New features have been added, in which we see Naughty Dog once more iterating on its masterpiece with tiny, frivolous touches like it did for PS Plus Essential mainstay Remastered. Where that version introduced PS4-centric additions, such as using the touchpad to navigate Joel’s inventory and the DualShock 4’s lightbar indicating health with coloured lights, Part 1 introduces remarkably robust accessibility options, a more minimalist-inspired HUD, and the DualSense controller's adaptive triggers and haptic feedback to, in some immeasurable way, enhance immersion.

The Last of Us Part 1 reviewPhoto mode from Remastered returns with a full suite of new additions too.

Unless these features offer accessibility options that effectively allows you to play the game for the first time, most players will find most of these offerings change virtually nothing about the gameplay experience. Despite the marketing gush about giraffe pet-enhancing haptics, the effects they have on the game are subtle and non-intrusive, even when set to the highest intensity. Other changes, like the graphical revision to the generator starting minigame and the simulated resistance offered by the controller’s adaptive triggers, do not meaningfully improve upon or detract from The Last of Us’ core feature — its stunning game and narrative design.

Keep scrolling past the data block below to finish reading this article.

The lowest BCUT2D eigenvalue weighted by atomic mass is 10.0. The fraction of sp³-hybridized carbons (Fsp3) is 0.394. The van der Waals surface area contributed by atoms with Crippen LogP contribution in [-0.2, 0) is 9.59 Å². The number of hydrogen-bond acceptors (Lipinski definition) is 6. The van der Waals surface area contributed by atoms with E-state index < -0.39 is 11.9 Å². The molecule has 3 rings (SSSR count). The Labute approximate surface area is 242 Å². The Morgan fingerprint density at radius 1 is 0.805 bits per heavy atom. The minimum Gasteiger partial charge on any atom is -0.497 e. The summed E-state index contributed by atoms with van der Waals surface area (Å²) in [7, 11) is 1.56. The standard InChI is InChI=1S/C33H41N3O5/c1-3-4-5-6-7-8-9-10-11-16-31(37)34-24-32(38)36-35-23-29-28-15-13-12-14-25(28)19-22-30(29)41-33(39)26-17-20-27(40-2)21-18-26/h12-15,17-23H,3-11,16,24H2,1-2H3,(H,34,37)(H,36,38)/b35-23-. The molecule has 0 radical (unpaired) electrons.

Trophy Tactics — new trophies
As confirmed in our article on The Last of Us Part 1’s leaked trophies — yes, the trophies here are pretty easy to unlock. They don’t require you to beat the game on Grounded difficulty or wrap your head around the game’s strange multiplayer clan system to earn trophies like Populace or Hunter any more, and that's a good thing.

For returning players, the trick this time around will be to trying not to miss entirely the new trophies that have been added deep into each chapter; otherwise, you'll find yourself repeating long sections of the game for a single, rather simple bronze. Lights Out, for example, asks you to stealth your way up to the spotlight generator in Pittsburgh near the end of the chapter — easily done, but easily ignored if you're not on the ball. There's also Waterlogged, which asks you to raft Ellie over to one side of the sewers, then unnaturally blitz over to where Henry and Sam are standing and join them in riding the contraption over to join her. Frustratingly, I missed that one the first time around.
When The Last of Us Part 1 received a comparison to previous titles, I (rather knee-jerkingly) suggested that swapping out the assets of the original release was “akin to changing the purposeful environment behind the Mona Lisa.” I can admit now that this was full-blown armchair reactionism — playing the game, the effect of the world’s art design and the impression it had left upon me felt largely the same.

The Last of Us Part 1 review...the comments.